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such very good company. But surely you forget that I was throwing out reflections on a political event, and not reading a lecture upon the origin and principles of government. How I should treat such a subject is not for me to say; for I never had that intention. The event itself too was of a very mixed nature.

“On all this, however, I hope I shall have the pleasure of conversing with you more fully at Beaconsfield, on your return, if you should go to the continent as early as you intend; but I hope something may keep you in London 'till I can get to town. I shall be ambitious of improving the acquaintance with which you flatter me.

“I have the honour to be, with great respect and many thanks, Sir, your most obedient humble servant,

“ EDMUND BURKE. “ To William Smith, Esq.” &c. &c.

In December, Mr. Burke keeping his eye steadily fixed on the progress of the Revolution, as the great centre of interest to a statesman, drew up a paper, entitled, “ Thoughts on French Affairs,” which was submitted to the private consideration of Ministry, and is marked by the same spirit of fore-knowledge as his other writings on the subject. He arrives at three conclusions of which subsequent experience has taught us the truth--that no counter-revolution in France was to be expected from internal causes only; that the longer the system existed it would become stronger both within and without; and that while it did exist, it would be the interest of the rulers there to disturb and distract all other governments.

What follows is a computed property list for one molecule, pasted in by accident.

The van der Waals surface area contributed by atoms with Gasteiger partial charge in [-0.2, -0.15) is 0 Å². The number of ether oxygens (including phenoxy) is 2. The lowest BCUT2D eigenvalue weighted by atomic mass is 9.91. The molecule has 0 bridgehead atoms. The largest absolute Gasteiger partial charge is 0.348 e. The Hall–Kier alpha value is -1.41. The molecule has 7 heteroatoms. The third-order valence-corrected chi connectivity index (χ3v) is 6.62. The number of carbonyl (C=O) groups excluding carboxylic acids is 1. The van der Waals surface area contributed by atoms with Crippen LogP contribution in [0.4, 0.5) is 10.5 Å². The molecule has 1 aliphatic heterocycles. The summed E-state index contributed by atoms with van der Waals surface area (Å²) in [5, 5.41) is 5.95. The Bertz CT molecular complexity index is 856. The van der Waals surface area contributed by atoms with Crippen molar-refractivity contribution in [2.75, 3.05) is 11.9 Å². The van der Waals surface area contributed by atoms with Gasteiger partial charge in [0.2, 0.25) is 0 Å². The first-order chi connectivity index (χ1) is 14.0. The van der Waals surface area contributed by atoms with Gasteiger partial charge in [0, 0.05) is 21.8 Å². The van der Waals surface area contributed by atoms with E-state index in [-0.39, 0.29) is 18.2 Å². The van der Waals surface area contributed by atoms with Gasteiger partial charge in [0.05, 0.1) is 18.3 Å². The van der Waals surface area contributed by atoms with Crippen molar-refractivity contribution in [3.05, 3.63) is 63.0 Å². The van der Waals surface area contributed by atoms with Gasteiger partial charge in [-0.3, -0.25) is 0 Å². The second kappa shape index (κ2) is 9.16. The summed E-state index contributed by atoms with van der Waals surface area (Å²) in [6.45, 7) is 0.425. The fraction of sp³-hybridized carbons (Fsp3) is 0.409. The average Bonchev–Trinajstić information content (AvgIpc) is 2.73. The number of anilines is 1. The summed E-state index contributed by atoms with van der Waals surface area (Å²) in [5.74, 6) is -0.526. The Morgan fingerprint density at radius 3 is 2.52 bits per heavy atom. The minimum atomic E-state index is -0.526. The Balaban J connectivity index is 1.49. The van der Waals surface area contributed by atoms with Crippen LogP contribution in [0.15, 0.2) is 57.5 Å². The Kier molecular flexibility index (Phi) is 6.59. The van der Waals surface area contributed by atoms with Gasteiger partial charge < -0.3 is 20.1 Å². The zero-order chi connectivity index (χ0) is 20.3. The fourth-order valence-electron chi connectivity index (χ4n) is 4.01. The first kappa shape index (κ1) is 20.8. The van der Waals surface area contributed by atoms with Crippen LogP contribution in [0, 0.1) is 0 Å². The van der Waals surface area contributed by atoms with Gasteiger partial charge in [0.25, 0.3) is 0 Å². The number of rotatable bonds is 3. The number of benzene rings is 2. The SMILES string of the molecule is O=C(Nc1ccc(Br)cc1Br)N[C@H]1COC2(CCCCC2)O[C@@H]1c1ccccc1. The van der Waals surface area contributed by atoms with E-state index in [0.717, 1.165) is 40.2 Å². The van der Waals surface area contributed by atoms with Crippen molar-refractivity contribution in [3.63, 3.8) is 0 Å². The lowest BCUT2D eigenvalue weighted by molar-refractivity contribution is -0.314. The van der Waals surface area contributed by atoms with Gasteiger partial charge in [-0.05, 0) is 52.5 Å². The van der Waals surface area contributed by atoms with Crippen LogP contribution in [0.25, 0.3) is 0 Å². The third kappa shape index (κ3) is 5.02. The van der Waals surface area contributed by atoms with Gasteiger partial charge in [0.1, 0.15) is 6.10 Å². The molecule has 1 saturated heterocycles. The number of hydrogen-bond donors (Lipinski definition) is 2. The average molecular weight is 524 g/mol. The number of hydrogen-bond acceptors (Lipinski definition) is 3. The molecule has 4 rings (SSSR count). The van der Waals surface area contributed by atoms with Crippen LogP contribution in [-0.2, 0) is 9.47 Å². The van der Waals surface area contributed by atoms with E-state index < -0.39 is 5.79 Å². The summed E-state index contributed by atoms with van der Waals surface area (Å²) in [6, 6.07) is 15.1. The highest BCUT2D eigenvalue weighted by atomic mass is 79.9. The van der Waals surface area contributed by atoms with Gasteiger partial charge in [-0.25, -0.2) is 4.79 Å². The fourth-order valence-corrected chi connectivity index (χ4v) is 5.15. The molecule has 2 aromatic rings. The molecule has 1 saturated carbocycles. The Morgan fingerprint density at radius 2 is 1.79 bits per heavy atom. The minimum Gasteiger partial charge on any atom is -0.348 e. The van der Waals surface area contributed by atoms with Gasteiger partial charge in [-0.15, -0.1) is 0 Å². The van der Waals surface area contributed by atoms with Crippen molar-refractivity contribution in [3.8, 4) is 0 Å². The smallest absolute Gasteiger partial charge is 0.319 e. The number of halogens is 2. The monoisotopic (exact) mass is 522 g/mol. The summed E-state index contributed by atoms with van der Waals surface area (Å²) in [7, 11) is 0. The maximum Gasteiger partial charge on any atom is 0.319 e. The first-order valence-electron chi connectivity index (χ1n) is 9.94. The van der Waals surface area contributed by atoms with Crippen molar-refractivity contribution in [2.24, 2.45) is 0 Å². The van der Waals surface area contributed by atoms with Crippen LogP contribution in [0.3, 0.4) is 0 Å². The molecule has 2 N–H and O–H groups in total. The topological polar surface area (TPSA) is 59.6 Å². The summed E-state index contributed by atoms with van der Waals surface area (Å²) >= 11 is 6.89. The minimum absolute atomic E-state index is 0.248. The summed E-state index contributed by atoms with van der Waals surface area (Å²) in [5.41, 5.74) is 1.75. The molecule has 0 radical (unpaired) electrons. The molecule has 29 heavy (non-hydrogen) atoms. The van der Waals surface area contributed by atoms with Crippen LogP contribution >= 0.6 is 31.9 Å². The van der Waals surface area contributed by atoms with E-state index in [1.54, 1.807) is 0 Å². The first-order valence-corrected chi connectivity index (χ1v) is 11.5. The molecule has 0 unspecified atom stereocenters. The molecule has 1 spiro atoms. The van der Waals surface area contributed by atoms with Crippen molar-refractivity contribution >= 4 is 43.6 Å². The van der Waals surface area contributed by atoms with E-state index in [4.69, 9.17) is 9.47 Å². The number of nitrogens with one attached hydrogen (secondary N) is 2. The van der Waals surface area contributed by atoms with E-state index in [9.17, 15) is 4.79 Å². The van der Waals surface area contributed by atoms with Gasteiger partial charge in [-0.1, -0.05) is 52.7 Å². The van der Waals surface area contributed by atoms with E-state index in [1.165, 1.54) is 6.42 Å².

The communication made to him from the Empress of Russia, through Count de Woronzow and Mr. Fawkener the British Minister, and already alluded to, produced in return a dignified and complimentary letter, dated from Beaconsfield, November the 1st, insinuating forcibly the necessity for her Majesty adopting, by active exertion as well as by declaration, the cause of all Sovereigns, all churches, all nobility, and all society; that the debt due by her predecessors to Europe for civilizing a vast empire, should now be repaid by that empire to rescue Europe from the new barbarism. An air of doubt, however, pervades this letter, as if he had some suspicion of her zeal in the cause; and, if so, the result proved he did not mistake her character, as she did nothing, and probably never meant to do any thing, against the revolutionary faction. Catherine, who possessed many of the qualities of a great Monarch, was nevertheless the most selfish of politicians; to crime and selfishness, in fact, she owed her crown; and feeling that no danger to it existed among her own subjects where the first elements of freedom were unknown, she had not generosity enough to step forward and assist others in distress when there appeared no prospect of immediate profit from the exertion. The purpose of her communication to Mr. Burke was probably to extract from him a letter of admiration and praise, being always ambitious of the notice of the great literary names of Europe ; but in returning the courtesy due to a Sovereign and a female, it may be questioned whether he did not inflict some violence on his inclination. Of her private character there could be but one opinion. To the general politics of her court, as evinced toward Turkey and Poland, he was no greater friend, particularly in the business of the partitions of the latter, of which he avowed that honest detestation which every man, not a profligate politician, or a robber by profession, must ever entertain.